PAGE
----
Progressive rock usually takes its inspiration from litterature, especially when it comes to science-fiction or fantasy. Edgar Allan POE is usually regarded as the father of these two genres, especially with his famous novels, translated in French by Charles Baudelaire in 1856 under the title "Histoires Extraordinaires". The American author was the perfect subject for the new project by the Musea label and the Colossus fanzine. A mountain to climb as well… Here are the artists that rose up to the challenge: Marco La Muscio, Senogul, La Théorie des Cordes, Oracle, N.O.T., Dunwich, Guy Leblanc, Jinetes Negros, Karda Estra, Jukka Kulju, Anima Morte…
Them Crooked Vultures is a rock supergroup formed in Los Angeles in 2009 by John Paul Jones (former member of Led Zeppelin), Dave Grohl (of Foo Fighters and former member of Nirvana), and Josh Homme (of Queens of the Stone Age and former member of Kyuss). The group also includes guitarist Alain Johannes during live performances. The band's first single "New Fang" was released in October 2009, followed by the group's self-titled debut album the following month, debuting at number 12 on the Billboard 200. The group won the 2011 Grammy Awards Best Hard Rock Performance category for "New Fang".
Maki Ohguro (大黒 摩季 Ōguro Maki?) is a Japanese pop singer and songwriter from Sapporo, Hokkaido. Her second single "DA・ka・RA" sold 1.1 million copies and won the Japan Record Grand Prix Newcomer Award of the Year..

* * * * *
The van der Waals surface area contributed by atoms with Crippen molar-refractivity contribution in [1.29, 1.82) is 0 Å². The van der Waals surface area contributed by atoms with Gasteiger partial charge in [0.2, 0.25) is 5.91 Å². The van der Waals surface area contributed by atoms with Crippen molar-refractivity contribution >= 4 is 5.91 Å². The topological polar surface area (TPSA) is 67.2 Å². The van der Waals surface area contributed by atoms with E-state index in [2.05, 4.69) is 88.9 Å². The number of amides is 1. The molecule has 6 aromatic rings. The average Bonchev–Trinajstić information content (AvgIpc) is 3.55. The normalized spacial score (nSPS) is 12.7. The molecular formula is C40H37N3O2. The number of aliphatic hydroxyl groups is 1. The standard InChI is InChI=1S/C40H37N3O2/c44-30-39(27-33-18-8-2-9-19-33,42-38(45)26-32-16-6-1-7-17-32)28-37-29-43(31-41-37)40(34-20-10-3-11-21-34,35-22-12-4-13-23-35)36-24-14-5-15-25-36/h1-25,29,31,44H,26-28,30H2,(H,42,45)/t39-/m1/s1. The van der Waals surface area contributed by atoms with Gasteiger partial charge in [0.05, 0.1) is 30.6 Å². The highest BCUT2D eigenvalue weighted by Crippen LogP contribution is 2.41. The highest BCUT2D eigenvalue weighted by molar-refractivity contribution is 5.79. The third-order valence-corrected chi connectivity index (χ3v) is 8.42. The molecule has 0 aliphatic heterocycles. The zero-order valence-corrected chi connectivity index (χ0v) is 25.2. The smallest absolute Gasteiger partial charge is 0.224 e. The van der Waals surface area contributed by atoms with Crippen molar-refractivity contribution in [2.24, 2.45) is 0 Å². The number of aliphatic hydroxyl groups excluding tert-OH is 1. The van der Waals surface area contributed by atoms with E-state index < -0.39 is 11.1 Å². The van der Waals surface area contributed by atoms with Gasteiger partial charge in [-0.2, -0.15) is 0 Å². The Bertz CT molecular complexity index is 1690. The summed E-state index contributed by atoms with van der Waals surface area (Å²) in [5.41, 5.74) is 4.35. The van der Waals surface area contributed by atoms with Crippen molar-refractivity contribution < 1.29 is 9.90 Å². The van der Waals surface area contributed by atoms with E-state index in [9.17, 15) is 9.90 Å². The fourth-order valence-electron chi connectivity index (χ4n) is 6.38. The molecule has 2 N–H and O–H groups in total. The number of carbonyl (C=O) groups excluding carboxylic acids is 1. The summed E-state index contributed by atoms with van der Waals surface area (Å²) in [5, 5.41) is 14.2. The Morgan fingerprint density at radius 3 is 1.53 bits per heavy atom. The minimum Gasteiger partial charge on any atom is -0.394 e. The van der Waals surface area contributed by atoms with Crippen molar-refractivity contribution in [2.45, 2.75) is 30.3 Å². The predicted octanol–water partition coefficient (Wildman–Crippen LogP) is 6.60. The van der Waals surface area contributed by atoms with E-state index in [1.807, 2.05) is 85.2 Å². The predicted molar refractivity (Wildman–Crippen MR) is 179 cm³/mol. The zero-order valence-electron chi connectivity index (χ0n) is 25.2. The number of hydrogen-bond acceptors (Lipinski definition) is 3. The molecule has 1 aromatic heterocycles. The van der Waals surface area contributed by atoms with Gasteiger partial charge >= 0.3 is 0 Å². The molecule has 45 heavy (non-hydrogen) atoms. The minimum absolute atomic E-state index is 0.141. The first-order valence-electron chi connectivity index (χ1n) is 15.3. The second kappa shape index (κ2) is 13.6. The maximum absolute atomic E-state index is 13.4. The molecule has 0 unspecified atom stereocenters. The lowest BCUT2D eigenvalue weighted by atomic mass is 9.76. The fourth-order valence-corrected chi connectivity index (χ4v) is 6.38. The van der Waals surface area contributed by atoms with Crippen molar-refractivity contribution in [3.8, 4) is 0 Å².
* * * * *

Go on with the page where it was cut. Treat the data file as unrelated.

The violin concertos of Belgian-born composer/virtuoso Henri Vieuxtemps have been recorded by various players, including the young Russian-American virtuoso Misha Keylin heard here. But these shorter pieces, which would have been the stock-in-trade of Vieuxtemps' active touring life (during one American tour he made 121 appearances in six months, without benefit of planes, automobiles, or in many cases trains), are a good deal rarer. They don't have the main virtue of the concertos, which is that there's a certain amount of structural interest to go with the Paganini-like fireworks, but they're a great deal of fun.
The staying power of the Russian composer Dmitri Shostakovich’s string quartets rivals that of his symphonies. His quartets are deeply personal works – intensely autobiographical, confessional, intimate, intensely emotional – and among the most insightful works in the quartet repertoire.